Classic VB Corner

Listening to ThunderMain

Windows provides an ongoing stream of general system notifications that you can fairly easily hook into.

Last time around, I showed you how to find the hidden top-level window that's present in all Classic VB applications. The name of this window is a bit different depending on what version of VB you're using and whether the application is compiled or running within the IDE. For simplicity, I'll just refer to it as "ThunderMain" as it's called in uncompiled applications.

Windows sends all sorts of interesting notification messages to all top-level windows, and it's a mystery why Microsoft chose not to create general purpose events out of some of them. I've already mentioned how WM_QUERYENDSESSION and WM_ENDSESSION are two of these useful notifications. As it happens, those two messages are reflected in every form's QueryUnload event. You can monitor the UnloadMode parameter of that event, watching for vbAppWindows which indicates that the reason the event being triggered is that Windows is shutting down. This is the equivalent of WM_QUERYENDSESSION, and you have the opportunity to cancel the shutdown at that point.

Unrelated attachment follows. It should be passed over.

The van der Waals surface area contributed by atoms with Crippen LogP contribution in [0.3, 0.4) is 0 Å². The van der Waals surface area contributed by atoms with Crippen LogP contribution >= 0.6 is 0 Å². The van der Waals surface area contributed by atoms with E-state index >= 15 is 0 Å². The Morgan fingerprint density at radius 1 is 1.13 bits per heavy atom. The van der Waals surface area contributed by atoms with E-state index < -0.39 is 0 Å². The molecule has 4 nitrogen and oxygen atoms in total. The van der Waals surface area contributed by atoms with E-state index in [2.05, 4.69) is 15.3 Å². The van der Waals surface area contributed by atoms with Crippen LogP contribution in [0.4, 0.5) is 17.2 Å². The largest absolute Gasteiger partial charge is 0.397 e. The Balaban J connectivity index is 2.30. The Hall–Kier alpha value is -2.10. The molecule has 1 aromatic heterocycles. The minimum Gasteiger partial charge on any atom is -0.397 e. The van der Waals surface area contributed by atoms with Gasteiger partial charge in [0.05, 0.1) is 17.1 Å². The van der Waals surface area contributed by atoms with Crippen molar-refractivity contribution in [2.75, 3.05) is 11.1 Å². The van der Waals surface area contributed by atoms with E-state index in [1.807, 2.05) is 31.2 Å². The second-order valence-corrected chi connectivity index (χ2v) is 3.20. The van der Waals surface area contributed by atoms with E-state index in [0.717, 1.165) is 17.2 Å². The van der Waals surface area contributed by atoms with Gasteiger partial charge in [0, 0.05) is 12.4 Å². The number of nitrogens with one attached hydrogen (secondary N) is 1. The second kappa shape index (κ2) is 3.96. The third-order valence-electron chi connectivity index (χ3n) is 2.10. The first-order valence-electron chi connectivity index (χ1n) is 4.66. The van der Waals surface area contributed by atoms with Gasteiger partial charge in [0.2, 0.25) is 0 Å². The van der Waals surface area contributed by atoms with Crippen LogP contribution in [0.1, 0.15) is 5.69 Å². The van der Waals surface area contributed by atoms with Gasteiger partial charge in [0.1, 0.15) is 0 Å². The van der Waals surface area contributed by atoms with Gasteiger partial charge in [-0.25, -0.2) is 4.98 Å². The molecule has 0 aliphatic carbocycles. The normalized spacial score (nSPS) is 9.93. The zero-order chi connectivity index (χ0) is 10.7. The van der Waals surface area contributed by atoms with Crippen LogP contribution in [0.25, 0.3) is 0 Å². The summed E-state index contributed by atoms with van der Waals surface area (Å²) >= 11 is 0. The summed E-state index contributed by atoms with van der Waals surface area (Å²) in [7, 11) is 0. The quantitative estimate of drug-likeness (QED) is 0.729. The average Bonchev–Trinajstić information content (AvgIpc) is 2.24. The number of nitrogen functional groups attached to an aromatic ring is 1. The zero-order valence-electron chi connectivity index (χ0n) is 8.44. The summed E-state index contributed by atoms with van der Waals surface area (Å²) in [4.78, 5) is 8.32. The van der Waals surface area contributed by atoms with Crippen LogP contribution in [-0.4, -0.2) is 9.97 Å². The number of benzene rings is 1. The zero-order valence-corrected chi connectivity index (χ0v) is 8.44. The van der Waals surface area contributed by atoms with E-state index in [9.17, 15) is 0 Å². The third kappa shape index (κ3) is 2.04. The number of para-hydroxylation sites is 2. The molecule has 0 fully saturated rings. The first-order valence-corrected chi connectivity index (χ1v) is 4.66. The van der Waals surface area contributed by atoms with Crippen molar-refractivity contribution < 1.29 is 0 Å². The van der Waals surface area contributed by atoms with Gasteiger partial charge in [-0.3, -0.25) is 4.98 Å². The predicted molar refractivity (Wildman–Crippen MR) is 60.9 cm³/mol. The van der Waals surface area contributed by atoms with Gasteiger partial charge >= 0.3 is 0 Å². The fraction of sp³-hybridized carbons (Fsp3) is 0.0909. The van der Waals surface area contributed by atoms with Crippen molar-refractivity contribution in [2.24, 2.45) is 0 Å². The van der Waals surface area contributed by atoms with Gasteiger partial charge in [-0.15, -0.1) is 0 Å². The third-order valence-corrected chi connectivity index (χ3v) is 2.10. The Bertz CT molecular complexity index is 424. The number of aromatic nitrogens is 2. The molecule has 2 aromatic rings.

But what if you don't have any forms in your application? Would you want to add one just to watch for this possibility? Probably not. If you hook ThunderMain using my subclassing technique, you can easily create an application global class capable of firing these events to whatever component is interested in listening.
Public Event EndSession(ByVal EndingInitiated As Boolean, _
   ByVal Flag As Long)
Public Event QueryEndSession(ByVal Flag As EndSessionFlags, _
   Cancel As Boolean)

Private Function IHookXP_Message(ByVal hWnd As Long, _
   ByVal uiMsg As Long, ByVal wParam As Long, _
   ByVal lParam As Long, ByVal dwRefData As Long) As Long
   Dim Cancel As Boolean
   Dim EatIt As Boolean
   ' Special processing for messages we care about.
   Select Case uiMsg
         ' wParam confirms end, lParam provides reason flag.
         ' If the session is being ended, wParam is TRUE; the
         ' session can end any time after all applications have
         ' returned from processing this message. Otherwise,
         ' it is FALSE.
         RaiseEvent EndSession(CBool(wParam), lParam)
         ' lParam provides flag that indicates reason for ending.